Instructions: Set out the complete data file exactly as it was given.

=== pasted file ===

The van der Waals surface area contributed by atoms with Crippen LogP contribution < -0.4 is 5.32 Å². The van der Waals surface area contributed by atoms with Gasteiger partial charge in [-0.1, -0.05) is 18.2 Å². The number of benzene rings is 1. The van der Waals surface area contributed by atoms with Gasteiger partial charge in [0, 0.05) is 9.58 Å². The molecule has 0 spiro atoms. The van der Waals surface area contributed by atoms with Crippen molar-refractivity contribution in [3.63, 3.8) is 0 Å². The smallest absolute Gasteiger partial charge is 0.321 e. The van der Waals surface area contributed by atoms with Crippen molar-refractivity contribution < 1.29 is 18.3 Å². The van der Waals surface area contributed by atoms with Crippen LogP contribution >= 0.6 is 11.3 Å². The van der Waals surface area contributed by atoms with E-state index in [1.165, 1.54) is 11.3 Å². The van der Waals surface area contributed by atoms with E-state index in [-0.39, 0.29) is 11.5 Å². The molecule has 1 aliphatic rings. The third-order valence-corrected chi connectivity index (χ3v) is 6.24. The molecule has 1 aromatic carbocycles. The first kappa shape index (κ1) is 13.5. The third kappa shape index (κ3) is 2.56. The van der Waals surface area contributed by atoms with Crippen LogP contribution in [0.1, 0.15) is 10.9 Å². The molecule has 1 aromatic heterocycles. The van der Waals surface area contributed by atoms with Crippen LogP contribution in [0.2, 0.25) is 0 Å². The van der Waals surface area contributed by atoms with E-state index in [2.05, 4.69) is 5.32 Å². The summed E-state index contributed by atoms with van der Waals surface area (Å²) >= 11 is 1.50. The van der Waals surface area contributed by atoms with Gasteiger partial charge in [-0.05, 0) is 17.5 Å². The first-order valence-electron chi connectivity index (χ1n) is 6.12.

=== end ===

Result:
The van der Waals surface area contributed by atoms with Crippen LogP contribution < -0.4 is 5.32 Å². The van der Waals surface area contributed by atoms with Gasteiger partial charge in [-0.1, -0.05) is 18.2 Å². The number of benzene rings is 1. The van der Waals surface area contributed by atoms with Gasteiger partial charge in [0, 0.05) is 9.58 Å². The molecule has 0 spiro atoms. The van der Waals surface area contributed by atoms with Crippen molar-refractivity contribution in [3.63, 3.8) is 0 Å². The smallest absolute Gasteiger partial charge is 0.321 e. The van der Waals surface area contributed by atoms with Crippen molar-refractivity contribution < 1.29 is 18.3 Å². The van der Waals surface area contributed by atoms with Crippen LogP contribution >= 0.6 is 11.3 Å². The van der Waals surface area contributed by atoms with E-state index in [1.165, 1.54) is 11.3 Å². The van der Waals surface area contributed by atoms with E-state index in [-0.39, 0.29) is 11.5 Å². The molecule has 1 aliphatic rings. The third-order valence-corrected chi connectivity index (χ3v) is 6.24. The molecule has 1 aromatic carbocycles. The first kappa shape index (κ1) is 13.5. The third kappa shape index (κ3) is 2.56. The van der Waals surface area contributed by atoms with Crippen LogP contribution in [0.1, 0.15) is 10.9 Å². The molecule has 1 aromatic heterocycles. The van der Waals surface area contributed by atoms with Crippen LogP contribution in [0.2, 0.25) is 0 Å². The van der Waals surface area contributed by atoms with E-state index in [2.05, 4.69) is 5.32 Å². The summed E-state index contributed by atoms with van der Waals surface area (Å²) >= 11 is 1.50. The van der Waals surface area contributed by atoms with Gasteiger partial charge in [-0.05, 0) is 17.5 Å². The first-order valence-electron chi connectivity index (χ1n) is 6.12.